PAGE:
Episode Information

WWL: Graphic Narratives
Where We Live - with John Dankosky
Aired:
04/17/2009
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In this episode:

More than just superheros...

 

Episode Audio

48:57 minutes (23.5 MB)
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Comic books have come a long way from the days of Batman, Superman and Spiderman.  Before these superheroes made it to the big screen, their exploits were confined to little boxes in flimsy magazines.  They inspired generations of young readers who stopped paying attention to comics in their teens, and may have missed some of the remarkable developments in the genre.

Today's comics and graphic novels are dealing with increasingly complex characters with storylines.  And with the populatity of movies like Hellboy, Sin City and Watchmen, "graphic novels" have become more mainstream - even the New York Times reviews them. 

Today, Where We Live, a conversation about graphic novels and comic books.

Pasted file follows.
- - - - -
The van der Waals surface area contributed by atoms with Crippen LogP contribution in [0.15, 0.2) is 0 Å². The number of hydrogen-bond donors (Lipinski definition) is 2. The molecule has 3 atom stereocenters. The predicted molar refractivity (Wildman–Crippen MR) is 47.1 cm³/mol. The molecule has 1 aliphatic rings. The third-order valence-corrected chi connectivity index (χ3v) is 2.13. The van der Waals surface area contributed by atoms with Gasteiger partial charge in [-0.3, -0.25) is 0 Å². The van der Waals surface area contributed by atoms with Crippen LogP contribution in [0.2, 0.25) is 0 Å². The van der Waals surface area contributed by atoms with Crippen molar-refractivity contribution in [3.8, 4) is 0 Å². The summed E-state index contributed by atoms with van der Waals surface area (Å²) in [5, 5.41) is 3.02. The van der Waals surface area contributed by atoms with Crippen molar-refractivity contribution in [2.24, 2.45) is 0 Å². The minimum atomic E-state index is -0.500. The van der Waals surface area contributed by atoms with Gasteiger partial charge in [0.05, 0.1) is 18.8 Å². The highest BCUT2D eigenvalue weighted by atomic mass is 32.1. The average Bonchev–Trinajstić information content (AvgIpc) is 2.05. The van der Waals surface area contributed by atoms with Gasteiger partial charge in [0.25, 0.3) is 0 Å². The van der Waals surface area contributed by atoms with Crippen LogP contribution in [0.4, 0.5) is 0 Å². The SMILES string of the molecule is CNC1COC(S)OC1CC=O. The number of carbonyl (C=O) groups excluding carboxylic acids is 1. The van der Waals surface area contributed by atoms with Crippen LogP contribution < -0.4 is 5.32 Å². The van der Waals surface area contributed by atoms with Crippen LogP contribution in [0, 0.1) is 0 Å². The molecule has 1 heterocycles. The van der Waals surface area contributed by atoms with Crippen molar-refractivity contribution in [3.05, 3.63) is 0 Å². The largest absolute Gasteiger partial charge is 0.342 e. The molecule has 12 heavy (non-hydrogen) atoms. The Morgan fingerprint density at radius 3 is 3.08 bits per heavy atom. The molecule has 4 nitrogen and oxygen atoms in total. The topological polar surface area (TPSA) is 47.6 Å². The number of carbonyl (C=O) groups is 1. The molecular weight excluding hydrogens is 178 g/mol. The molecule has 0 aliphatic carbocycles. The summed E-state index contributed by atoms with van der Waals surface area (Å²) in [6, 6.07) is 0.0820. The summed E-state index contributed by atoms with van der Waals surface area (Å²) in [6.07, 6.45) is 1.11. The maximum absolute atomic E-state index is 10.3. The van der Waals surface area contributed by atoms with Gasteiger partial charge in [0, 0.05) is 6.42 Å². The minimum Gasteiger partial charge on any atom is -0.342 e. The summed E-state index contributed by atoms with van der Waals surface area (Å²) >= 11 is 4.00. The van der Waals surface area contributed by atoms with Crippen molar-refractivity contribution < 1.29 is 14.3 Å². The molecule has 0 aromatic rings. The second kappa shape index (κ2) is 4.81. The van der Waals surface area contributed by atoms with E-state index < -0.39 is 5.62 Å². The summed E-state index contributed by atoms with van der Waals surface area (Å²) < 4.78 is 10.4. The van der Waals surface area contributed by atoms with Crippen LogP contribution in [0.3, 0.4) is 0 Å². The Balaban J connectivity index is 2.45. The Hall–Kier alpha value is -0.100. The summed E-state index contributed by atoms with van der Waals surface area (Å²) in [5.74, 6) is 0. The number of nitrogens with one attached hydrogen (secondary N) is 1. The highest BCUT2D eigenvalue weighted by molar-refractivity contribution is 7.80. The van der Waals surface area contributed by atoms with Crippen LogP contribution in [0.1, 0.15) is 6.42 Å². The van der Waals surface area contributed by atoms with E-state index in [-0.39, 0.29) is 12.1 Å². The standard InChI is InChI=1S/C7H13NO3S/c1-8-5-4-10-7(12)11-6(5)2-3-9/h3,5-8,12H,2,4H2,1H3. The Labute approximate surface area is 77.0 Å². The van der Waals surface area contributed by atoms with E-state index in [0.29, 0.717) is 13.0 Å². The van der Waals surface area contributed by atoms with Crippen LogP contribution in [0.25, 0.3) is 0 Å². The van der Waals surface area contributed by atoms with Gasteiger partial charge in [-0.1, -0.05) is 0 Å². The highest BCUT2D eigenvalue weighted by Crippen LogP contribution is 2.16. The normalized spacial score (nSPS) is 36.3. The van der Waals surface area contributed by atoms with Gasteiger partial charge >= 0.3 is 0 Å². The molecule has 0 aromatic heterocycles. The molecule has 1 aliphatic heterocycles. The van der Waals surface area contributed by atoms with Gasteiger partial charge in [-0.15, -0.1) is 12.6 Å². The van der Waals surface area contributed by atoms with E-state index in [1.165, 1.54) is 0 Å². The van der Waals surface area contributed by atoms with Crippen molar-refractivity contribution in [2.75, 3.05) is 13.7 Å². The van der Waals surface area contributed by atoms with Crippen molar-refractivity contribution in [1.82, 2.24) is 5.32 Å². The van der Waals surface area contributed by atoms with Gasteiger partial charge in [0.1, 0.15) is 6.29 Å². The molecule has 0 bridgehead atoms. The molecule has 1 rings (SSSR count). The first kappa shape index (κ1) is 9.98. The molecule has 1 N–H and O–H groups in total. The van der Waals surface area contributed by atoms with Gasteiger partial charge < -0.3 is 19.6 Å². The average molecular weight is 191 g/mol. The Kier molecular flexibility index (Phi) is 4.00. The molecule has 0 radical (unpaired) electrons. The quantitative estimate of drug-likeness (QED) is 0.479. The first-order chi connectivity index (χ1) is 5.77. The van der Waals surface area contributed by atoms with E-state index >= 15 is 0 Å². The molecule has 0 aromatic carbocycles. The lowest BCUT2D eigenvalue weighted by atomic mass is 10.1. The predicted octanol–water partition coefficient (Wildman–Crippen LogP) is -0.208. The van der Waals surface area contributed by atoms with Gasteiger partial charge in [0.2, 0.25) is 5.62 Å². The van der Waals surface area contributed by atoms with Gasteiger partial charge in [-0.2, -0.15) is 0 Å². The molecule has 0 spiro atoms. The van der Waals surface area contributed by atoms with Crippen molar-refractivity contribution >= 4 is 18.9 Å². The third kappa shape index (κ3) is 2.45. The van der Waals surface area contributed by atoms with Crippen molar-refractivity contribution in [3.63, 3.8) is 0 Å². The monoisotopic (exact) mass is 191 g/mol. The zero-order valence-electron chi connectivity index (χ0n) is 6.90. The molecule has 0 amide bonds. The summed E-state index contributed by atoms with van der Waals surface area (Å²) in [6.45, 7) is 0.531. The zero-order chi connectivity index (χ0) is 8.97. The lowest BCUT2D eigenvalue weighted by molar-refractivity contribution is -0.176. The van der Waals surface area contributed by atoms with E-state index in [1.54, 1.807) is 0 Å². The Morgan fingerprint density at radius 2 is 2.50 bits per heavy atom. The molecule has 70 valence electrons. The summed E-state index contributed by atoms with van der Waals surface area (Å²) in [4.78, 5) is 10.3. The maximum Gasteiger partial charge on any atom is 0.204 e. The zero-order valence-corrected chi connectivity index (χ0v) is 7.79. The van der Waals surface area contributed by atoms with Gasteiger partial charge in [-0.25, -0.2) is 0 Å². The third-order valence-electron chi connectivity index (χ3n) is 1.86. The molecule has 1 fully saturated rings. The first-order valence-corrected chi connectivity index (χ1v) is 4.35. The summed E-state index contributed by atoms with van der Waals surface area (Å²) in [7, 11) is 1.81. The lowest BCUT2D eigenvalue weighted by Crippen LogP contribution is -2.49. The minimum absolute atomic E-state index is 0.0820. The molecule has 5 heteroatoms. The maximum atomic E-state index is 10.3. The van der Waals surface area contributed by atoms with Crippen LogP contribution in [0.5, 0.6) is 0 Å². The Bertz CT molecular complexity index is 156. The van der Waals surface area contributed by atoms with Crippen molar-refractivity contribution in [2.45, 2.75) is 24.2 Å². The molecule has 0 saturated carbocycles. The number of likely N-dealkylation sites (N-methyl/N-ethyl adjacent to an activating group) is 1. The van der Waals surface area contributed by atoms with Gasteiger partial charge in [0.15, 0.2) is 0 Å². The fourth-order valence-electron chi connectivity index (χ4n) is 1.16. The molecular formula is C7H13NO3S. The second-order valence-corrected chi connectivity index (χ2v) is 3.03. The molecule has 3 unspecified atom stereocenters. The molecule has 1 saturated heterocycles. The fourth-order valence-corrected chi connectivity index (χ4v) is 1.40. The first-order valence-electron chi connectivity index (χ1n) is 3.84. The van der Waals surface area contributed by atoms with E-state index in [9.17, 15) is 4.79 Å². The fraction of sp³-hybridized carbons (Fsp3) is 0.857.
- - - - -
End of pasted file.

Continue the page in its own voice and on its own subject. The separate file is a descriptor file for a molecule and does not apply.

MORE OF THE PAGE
Southern Connecticut State University will be presenting a panel Subcultures, Semiotics, Sexualities and Superheroes:  Textual/Pictorial Methodologies in Graphic Narrative Media on Saturday April 18th.  For more information, see link below.  

 

 


 
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Facebook Comment from Judith

When the Doonesbury character BD lost his leg in Iraq, it kind of brought the war home to me in a way that documentaries, news, even having a 2nd cousin critically injured in Iraq, did not. I grew up with Doonesbury, remember reading the strip in college, and it felt like an old friend had gotten injured.

Listener Email from Barbara

omigosh. i wasn't even going to turn on your show thinking, comic books? not my thang. and then i heard howard talking and remember him well from reading 'alternative' newspapers back in the day when i too lived in birmingham.  in fact, now that i hear the subject of race and bigotry is being addressed in comics i'm fascinated --- some of the attitudes i've become aware of since living in long island, ny, for the last 18 years may be even worse than what i remember in birmingham!
thank you,
barbara

 

Listener Email

Just wondering shat your guest thought of things like "RAW" by Art Spiegelman and other work that is experimental/fine art oriented. It seems like work like that is ignored by comic people. When I saw RAW for the first time it changed my life.

Thanks,
Alan Taylor

 

Webcomics

How do you think the rise of webcomics has affected the genre?